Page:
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The Mystifying Underground World of Cancun Cenotes

The Yucatan Peninsula that today separates the Caribbean Sea and the Gulf of Mexico originally lay beneath the water and consists mostly of a porous limestone bed. Over the centuries, some areas caved in, producing sinkholes that filled up with ground water – the cenotes. Today these cenotes are among the attractions on a Cancun holiday.

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Casa Cenote on the south of Cancun organises cenotes tours for first-timers and kids, where they learn about these connections to the waters below. An eclectic mix of large and small fish thrives in these caverns, along with mangrove trees and a variety of birds. Since the cenote is now a popular tourist spot off the beaten path, expect huge crowds especially during peak season. Within the area is the Casa Cenote Hotel, where sightseers can enjoy a Sunday Texas barbecue menu and a variety of local dishes. The hotel features a beachfront, and offers casitas, little cabins, where tourists can spend the night.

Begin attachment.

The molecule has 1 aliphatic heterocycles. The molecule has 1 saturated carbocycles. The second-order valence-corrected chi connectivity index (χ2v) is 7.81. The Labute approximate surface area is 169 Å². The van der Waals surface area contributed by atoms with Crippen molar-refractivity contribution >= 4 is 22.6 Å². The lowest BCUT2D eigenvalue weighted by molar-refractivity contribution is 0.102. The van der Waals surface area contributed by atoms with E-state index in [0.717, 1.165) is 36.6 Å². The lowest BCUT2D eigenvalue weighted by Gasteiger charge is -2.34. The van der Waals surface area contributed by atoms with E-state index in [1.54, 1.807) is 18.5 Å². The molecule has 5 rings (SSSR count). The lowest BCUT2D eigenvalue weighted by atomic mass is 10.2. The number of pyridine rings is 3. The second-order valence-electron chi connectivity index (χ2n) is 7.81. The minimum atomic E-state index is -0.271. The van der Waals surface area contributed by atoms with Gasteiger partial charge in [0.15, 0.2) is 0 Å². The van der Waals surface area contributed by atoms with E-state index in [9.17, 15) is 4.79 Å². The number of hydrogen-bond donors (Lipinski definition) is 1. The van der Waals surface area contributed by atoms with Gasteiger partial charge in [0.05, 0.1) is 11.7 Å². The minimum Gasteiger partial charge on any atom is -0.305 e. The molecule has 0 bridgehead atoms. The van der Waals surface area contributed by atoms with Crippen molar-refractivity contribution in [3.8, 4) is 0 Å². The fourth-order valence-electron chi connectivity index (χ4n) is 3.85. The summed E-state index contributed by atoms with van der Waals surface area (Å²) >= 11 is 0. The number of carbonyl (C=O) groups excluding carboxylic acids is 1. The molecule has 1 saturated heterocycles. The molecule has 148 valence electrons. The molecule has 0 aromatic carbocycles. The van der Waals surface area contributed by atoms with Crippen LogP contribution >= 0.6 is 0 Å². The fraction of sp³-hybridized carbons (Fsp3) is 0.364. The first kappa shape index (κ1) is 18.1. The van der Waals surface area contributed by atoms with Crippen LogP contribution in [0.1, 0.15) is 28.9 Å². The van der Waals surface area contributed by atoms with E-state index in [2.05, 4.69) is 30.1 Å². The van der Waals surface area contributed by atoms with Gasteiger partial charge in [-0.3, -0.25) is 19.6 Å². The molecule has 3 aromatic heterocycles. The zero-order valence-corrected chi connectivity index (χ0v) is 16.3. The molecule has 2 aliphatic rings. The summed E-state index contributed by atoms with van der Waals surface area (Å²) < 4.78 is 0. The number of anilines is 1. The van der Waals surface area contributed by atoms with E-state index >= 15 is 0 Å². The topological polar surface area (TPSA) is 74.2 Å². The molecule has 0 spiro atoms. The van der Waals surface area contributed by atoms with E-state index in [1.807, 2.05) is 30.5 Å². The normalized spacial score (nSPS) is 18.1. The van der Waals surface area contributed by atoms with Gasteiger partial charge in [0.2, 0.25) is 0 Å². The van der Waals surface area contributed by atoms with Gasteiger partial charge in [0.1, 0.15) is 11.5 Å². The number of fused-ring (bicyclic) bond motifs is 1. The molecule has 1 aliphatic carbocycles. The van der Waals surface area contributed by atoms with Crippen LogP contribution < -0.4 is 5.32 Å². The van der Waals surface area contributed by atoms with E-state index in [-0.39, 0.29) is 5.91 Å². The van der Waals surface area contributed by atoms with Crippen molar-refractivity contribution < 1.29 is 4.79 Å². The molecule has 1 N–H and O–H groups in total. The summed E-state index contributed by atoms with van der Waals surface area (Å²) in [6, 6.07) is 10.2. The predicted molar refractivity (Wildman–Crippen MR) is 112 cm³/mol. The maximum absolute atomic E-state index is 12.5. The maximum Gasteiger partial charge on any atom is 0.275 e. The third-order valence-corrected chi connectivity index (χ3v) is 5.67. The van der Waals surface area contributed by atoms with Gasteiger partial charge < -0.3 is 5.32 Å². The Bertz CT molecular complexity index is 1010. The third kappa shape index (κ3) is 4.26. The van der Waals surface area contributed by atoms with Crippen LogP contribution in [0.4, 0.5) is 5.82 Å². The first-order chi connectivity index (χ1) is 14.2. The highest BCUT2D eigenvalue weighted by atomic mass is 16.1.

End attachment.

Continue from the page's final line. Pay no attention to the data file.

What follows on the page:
Discover an underground urban jungle setting in the Chac Mool, 20 minutes south of Playa del Carmen. Dive into the deep waters, and see the giant stalactite named the “Giant Drip Stone” in the centre of a pit. A small room named “Monster’s Lair” lies at the bottom. Natural sources light up the cenote, gold lines leading to several crumble piles and “decorated dome rooms,” serving as guides to curious sightseers.

The Taj Mahal is a renowned tourist destination among sport divers and archaeology buffs. Swim through the waters and marvel at the football-field-sized chamber called Points of Light, the Sugar Bowl breakdown pile, and rock formations illuminated on clear days by rays of light. This cavern features four interconnected cenotes and has stone stairs for easy access.

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